COVID-19 and Venoarterial Extracorporeal Membrane Oxygenation
As noted in several very recent publications, patients with underlying cardiovascular disease tend to have a higher mortality,38 and mortality was significantly higher in patients with elevated troponin levels, who also were older and had higher rates of comorbidities.39 A COVID-19–positive patient with myocarditis who does not have the typical respiratory disease may require venoarterial extracorporeal membrane oxygenation, just as we have seen with influenza as well as with parvovirus B-19 infections.40,41 Other manifestations of this infection appear to be acute coronary syndromes, arrhythmias, and exacerbation of heart failure.42 While the focus of this disease has clearly been on acute respiratory distress syndrome, we are now starting to understand that there are significant cardiovascular complications as well. The initiation of inotropic support and venoarterial extracorporeal membrane oxygenation in our program has been based largely on serial echocardiography examinations and invasive cardiac monitoring by the intensivist team. Finally, it is important to remember that more patients die of cardiovascular causes than respiratory failure in influenza epidemics,43 and this may be true for the COVID-19 pandemic.
As more data are collected, the role for venoarterial extracorporeal membrane oxygenation and other mechanical devices will become clearer. Our current cardiothoracic intensivists are part of every respiratory or cardiac hospital shock call for possible extracorporeal membrane oxygenation in patients with COVID-19 (prearrest). As a team, we made the decision not to offer extracorporeal cardiopulmonary resuscitation for this current patient population. In addition to deciding on options for advanced mechanical devices, we also support the other critical care teams (including our general anesthesiology intensivists) with cardiogenic shock management, transthoracic echocardiography/transesophageal echocardiography support if needed, and initiation of extracorporeal membrane oxygenation if warranted. All patients who are placed on venoarterial extracorporeal membrane oxygenation are then managed in our heart center intensive care unit with our specialized cardiothoracic intensivists.
Speculation Regarding Future Roles
The current pandemic leads us to speculate which roles for the cardiothoracic critical care anesthesiologists will grow after the surge. A core group of cardiothoracic critical care anesthesiologists should be utilized to remotely monitor all community hospitals in a network and selectively triage patients who may benefit from the growing field of mechanical assist devices. Cardiothoracic critical care anesthesiologists would be part of the intensive care teams but also the echocardiography teams utilized in hospitals, providing day and night consultations in the operating rooms, in intensive care units, and before discharge. We also expect these experts to offer physical care outside of their primary hospital in the form of mobile shock teams in the future. Cardiothoracic critical care anesthesiologists at the University of Pennsylvania have taken a leading role in this arena by offering a mobile venovenous extracorporeal membrane oxygenation service.44,45 This model will likely continue to expand into larger mobile shock teams as well to care for patients in cardiogenic shock. If venovenous extracorporeal membrane oxygenation is improved and requires less sedation and allows more mobility, it may become the preferred treatment for respiratory failure, rather than mechanical ventilation. There could be a significant increased need for cardiothoracic critical care anesthesiologists for cannulation, oversight, and weaning of respiratory failure patients.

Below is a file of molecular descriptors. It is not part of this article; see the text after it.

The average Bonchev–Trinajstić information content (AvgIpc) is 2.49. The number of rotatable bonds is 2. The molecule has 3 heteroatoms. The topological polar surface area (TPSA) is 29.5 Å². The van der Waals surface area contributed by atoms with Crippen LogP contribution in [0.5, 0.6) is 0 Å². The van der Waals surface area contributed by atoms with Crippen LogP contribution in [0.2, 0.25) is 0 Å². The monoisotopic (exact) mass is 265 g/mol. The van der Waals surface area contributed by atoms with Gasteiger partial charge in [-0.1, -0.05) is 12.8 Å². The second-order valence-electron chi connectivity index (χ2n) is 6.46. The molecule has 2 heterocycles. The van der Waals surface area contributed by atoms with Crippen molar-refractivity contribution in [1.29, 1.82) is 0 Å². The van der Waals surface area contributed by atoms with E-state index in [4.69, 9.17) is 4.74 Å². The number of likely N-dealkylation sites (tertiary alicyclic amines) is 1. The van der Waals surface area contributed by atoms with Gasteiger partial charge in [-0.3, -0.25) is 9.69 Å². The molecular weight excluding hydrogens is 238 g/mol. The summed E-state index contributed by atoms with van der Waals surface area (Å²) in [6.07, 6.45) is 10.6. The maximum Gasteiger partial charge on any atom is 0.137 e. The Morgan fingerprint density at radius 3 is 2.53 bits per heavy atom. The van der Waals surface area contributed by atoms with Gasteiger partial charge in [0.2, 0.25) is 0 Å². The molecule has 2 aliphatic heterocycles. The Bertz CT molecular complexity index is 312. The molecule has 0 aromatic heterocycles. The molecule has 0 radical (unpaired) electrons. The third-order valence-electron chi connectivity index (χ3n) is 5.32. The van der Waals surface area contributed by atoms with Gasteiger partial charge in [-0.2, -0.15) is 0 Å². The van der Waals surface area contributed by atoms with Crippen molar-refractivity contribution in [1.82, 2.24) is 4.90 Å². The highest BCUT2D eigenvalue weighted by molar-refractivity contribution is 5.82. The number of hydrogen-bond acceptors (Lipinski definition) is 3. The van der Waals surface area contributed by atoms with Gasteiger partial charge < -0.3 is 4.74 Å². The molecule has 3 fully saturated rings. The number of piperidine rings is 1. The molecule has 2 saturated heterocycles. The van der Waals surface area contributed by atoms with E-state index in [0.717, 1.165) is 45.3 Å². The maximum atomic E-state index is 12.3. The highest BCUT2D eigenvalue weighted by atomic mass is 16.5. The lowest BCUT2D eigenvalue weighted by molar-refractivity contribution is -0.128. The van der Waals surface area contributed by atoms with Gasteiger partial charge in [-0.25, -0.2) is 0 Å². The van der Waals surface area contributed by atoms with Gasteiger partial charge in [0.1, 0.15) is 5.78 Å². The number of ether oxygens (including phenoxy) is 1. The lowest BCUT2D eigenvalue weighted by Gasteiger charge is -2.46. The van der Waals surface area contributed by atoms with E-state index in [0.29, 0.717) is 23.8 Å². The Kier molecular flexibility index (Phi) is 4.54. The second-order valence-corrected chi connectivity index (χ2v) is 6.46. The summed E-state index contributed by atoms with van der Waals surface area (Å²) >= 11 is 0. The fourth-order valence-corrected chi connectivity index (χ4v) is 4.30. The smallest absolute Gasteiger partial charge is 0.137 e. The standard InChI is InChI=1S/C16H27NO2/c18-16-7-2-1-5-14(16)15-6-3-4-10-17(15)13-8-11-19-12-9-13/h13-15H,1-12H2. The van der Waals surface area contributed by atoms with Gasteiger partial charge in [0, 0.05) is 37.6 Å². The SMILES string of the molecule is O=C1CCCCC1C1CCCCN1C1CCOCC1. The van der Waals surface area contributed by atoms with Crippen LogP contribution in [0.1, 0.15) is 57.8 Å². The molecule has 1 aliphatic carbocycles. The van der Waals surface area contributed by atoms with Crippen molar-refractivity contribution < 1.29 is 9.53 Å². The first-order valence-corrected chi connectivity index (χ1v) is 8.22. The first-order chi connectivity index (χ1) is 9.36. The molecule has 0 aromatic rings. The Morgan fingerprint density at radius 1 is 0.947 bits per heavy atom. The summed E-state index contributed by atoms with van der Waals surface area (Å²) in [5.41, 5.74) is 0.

Anesthesiologists involved in cardiothoracic critical care have embraced this new role as experts in the management of cardiogenic shock and extracorporeal membrane oxygenation. The current pandemic highlights that respiratory failure is just one manifestation of the multiorgan failure system commonly seen in today’s critically ill patients. Optimal treatment involves expanding our knowledge and involvement in innovations. The barriers that anesthesiologists face in critical care mentioned by Hanson et al. in 2001 in Anesthesiology still exist.2 Compensation differences for anesthesiologists in the operating room versus those in the intensive care unit, lower representation in critical care medicine as a specialty, and the requirement for continuous night and weekend coverage for patient care in high-intensity critical care programs continue to persist. However, we have made tremendous progress as a specialty, particularly in cardiothoracic critical care as the interest and exposure to this new field of intensive care medicine expands for our programs. Finally, it is imperative that we bring our residents and fellows into this exciting field of cardiothoracic critical care. Currently, both our cardiac anesthesiology and critical care fellows rotate in the heart center intensive care unit during their fellowships. With an attending physician, they respond to all hospital shock calls. Anesthesiology residents are now receiving more exposure to this field than ever before.
Support was provided solely from institutional and/or departmental sources.
The authors declare no competing interests.